Non-venomous snakes are generally not a danger to people or pets, but being startled by one living close to your house is rarely experienced as a pleasant surprise. If you want to get rid of snakes living around your home, this common sense guide explains how to eliminate the things that attract snakes and how to seal up potential entry points that snakes might use to get inside your home.
First, though, it’s worth considering the useful role a snake or two plays in your backyard ecosystem. Their main job, and one they
take quite seriously, is consuming small rodents, particularly those that homeowners don’t like to see around their home. This, among other reasons, means that whenever possible, snakes should be left unharmed, so they can continue their useful work. Meanwhile, there are things you can do to discourage them from establishing your yard as their permanent residence.
Snakes are attracted to yards that have hiding places—both for themselves and for their prey. Things to eliminate are piles of debris, rocks, or wood, as well as cracks in cement porches or walks, and access to any space under a shed floor or similar outbuilding. These places may be used for cover, temporary shelter, or hibernation, so be sure no snakes are present before sealing up entry points.
Another attractant is food. The old real estate adage—“Location, location, location”—applies equally to wildlife, so make sure you are not creating a snake’s all-you-can-eat prey buffet outside your home. Do you leave pet food out? Is there lots of spilled birdseed under your feeders? Do you leave your garbage outside unsecured? These things all attract animals on a snake’s menu. By more carefully managing these food sources, you’ll reduce your yard’s appeal to snakes’ prey, thus making your home less of an ”ideal location” for snakes looking for a place to live.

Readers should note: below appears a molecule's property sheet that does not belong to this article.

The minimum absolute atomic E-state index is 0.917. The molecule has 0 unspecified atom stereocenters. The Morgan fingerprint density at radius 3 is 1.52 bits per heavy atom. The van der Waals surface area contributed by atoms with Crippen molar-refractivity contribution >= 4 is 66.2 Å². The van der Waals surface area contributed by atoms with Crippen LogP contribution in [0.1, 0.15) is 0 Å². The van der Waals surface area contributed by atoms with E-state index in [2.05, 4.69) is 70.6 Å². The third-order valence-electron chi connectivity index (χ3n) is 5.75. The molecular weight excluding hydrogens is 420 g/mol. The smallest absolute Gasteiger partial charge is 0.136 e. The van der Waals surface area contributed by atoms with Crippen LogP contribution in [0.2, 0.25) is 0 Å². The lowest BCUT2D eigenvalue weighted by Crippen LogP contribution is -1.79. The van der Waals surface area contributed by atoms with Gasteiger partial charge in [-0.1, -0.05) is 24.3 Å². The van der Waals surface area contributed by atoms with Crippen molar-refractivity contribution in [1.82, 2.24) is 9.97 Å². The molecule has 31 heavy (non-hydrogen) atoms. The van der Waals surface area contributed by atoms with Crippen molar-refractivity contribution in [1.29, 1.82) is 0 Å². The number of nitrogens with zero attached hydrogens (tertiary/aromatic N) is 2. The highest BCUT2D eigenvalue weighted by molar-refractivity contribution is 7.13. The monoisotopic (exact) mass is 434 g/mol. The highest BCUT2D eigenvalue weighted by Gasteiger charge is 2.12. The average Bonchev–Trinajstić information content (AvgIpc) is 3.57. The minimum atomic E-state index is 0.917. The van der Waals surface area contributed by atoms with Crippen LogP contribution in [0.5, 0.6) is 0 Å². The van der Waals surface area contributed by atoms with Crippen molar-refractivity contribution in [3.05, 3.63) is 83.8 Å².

Exclusion—steps to keeping them out
If a snake may be inside your home, you’ll need to follow the two-step exclusion process explained in “What to Do About Snakes in Your Basement,” enabling the snake to exit before you complete the final steps of sealing access points. Also, in fall or winter, a snake may be hibernating in your basement and will, therefore, need an exit in the spring.
Otherwise, if you know that you do not have a snake inside, and merely want to prevent one from entering, you can complete the inspection and sealing steps below.
- Inspection: Search for cracks or holes 1/8 inch or larger. Start at the foundation, examining cracks around basement windows and doors, unsealed wires or pipe conduits, and cracks in cement steps or along porches where they are attached to your home. Look for access points as high as the eaves and roof, because trees, stonewalls, and chimneys provide climbing snakes access to higher openings.
- Sealing: After identifying all possible snake entrances, seal them, using heavy-gauge wire mesh or matching the original building materials.
- Maintaining: Periodically check your home’s exterior for possible entry points, as they develop naturally when materials deteriorate and/or unexpectedly when various animals attempt to seek shelter.
By keeping your home and yard maintained in these practical ways, you can keep snakes from making themselves at home too close for your comfort, while allowing them to continue their helpful ecological role in your surrounding area.
CDC info on: avoiding and dealing with venomous snakebites: